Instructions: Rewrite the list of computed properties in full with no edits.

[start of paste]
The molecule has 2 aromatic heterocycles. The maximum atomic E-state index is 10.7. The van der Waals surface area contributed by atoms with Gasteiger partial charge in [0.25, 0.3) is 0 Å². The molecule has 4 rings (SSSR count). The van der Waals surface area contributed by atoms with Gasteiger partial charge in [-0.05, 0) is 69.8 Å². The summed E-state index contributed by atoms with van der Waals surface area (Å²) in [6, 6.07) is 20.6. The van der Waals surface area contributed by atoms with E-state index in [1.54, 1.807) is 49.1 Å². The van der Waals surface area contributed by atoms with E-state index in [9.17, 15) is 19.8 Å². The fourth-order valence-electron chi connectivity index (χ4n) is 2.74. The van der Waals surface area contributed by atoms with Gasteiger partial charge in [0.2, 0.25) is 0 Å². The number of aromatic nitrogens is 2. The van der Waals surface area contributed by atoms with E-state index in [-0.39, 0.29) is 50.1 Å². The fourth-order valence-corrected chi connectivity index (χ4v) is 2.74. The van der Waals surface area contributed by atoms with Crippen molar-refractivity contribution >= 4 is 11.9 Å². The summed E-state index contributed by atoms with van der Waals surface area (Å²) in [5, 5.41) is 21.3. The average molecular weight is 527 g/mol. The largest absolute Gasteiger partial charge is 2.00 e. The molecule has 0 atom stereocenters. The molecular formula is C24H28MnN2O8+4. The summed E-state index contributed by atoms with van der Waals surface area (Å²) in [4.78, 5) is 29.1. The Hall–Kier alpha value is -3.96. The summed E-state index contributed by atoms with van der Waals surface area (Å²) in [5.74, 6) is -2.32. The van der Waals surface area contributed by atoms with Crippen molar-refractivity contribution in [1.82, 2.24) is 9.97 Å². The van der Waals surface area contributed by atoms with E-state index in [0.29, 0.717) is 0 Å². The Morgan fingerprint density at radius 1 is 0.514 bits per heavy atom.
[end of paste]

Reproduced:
The molecule has 2 aromatic heterocycles. The maximum atomic E-state index is 10.7. The van der Waals surface area contributed by atoms with Gasteiger partial charge in [0.25, 0.3) is 0 Å². The molecule has 4 rings (SSSR count). The van der Waals surface area contributed by atoms with Gasteiger partial charge in [-0.05, 0) is 69.8 Å². The summed E-state index contributed by atoms with van der Waals surface area (Å²) in [6, 6.07) is 20.6. The van der Waals surface area contributed by atoms with E-state index in [1.54, 1.807) is 49.1 Å². The van der Waals surface area contributed by atoms with E-state index in [9.17, 15) is 19.8 Å². The fourth-order valence-electron chi connectivity index (χ4n) is 2.74. The van der Waals surface area contributed by atoms with Gasteiger partial charge in [0.2, 0.25) is 0 Å². The number of aromatic nitrogens is 2. The van der Waals surface area contributed by atoms with E-state index in [-0.39, 0.29) is 50.1 Å². The fourth-order valence-corrected chi connectivity index (χ4v) is 2.74. The van der Waals surface area contributed by atoms with Crippen molar-refractivity contribution >= 4 is 11.9 Å². The summed E-state index contributed by atoms with van der Waals surface area (Å²) in [5, 5.41) is 21.3. The average molecular weight is 527 g/mol. The largest absolute Gasteiger partial charge is 2.00 e. The molecule has 0 atom stereocenters. The molecular formula is C24H28MnN2O8+4. The summed E-state index contributed by atoms with van der Waals surface area (Å²) in [4.78, 5) is 29.1. The Hall–Kier alpha value is -3.96. The summed E-state index contributed by atoms with van der Waals surface area (Å²) in [5.74, 6) is -2.32. The van der Waals surface area contributed by atoms with Crippen molar-refractivity contribution in [1.82, 2.24) is 9.97 Å². The van der Waals surface area contributed by atoms with E-state index in [0.29, 0.717) is 0 Å². The Morgan fingerprint density at radius 1 is 0.514 bits per heavy atom.